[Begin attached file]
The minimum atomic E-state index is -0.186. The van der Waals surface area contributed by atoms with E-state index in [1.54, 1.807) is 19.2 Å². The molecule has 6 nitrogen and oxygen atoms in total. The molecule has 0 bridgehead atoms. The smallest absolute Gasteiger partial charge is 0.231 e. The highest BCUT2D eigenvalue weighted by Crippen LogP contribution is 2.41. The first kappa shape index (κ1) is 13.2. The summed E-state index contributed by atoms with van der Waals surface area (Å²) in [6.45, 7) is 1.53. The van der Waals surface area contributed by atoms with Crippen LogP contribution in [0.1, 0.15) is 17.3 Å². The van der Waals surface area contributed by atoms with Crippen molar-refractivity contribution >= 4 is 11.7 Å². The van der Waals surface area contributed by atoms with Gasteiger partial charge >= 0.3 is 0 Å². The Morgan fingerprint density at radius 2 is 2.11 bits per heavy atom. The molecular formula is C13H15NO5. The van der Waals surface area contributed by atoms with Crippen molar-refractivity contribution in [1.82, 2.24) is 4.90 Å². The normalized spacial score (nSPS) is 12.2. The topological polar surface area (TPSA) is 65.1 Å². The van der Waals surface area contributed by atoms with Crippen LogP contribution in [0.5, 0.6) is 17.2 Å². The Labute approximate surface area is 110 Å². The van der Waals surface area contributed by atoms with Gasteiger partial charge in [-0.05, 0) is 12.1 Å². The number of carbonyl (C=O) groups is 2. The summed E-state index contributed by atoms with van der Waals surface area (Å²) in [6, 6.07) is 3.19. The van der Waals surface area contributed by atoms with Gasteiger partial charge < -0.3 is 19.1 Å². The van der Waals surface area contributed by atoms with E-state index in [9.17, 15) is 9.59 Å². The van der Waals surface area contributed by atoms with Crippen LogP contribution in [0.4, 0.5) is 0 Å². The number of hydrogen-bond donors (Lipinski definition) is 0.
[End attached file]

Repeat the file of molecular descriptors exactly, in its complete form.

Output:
The minimum atomic E-state index is -0.186. The van der Waals surface area contributed by atoms with E-state index in [1.54, 1.807) is 19.2 Å². The molecule has 6 nitrogen and oxygen atoms in total. The molecule has 0 bridgehead atoms. The smallest absolute Gasteiger partial charge is 0.231 e. The highest BCUT2D eigenvalue weighted by Crippen LogP contribution is 2.41. The first kappa shape index (κ1) is 13.2. The summed E-state index contributed by atoms with van der Waals surface area (Å²) in [6.45, 7) is 1.53. The van der Waals surface area contributed by atoms with Crippen LogP contribution in [0.1, 0.15) is 17.3 Å². The van der Waals surface area contributed by atoms with Crippen molar-refractivity contribution >= 4 is 11.7 Å². The van der Waals surface area contributed by atoms with Gasteiger partial charge >= 0.3 is 0 Å². The Morgan fingerprint density at radius 2 is 2.11 bits per heavy atom. The molecular formula is C13H15NO5. The van der Waals surface area contributed by atoms with Crippen molar-refractivity contribution in [1.82, 2.24) is 4.90 Å². The normalized spacial score (nSPS) is 12.2. The topological polar surface area (TPSA) is 65.1 Å². The van der Waals surface area contributed by atoms with Crippen LogP contribution in [0.5, 0.6) is 17.2 Å². The Labute approximate surface area is 110 Å². The van der Waals surface area contributed by atoms with Gasteiger partial charge in [-0.05, 0) is 12.1 Å². The number of carbonyl (C=O) groups is 2. The summed E-state index contributed by atoms with van der Waals surface area (Å²) in [6, 6.07) is 3.19. The van der Waals surface area contributed by atoms with Gasteiger partial charge < -0.3 is 19.1 Å². The van der Waals surface area contributed by atoms with E-state index in [9.17, 15) is 9.59 Å². The van der Waals surface area contributed by atoms with Crippen LogP contribution in [0.4, 0.5) is 0 Å². The number of hydrogen-bond donors (Lipinski definition) is 0.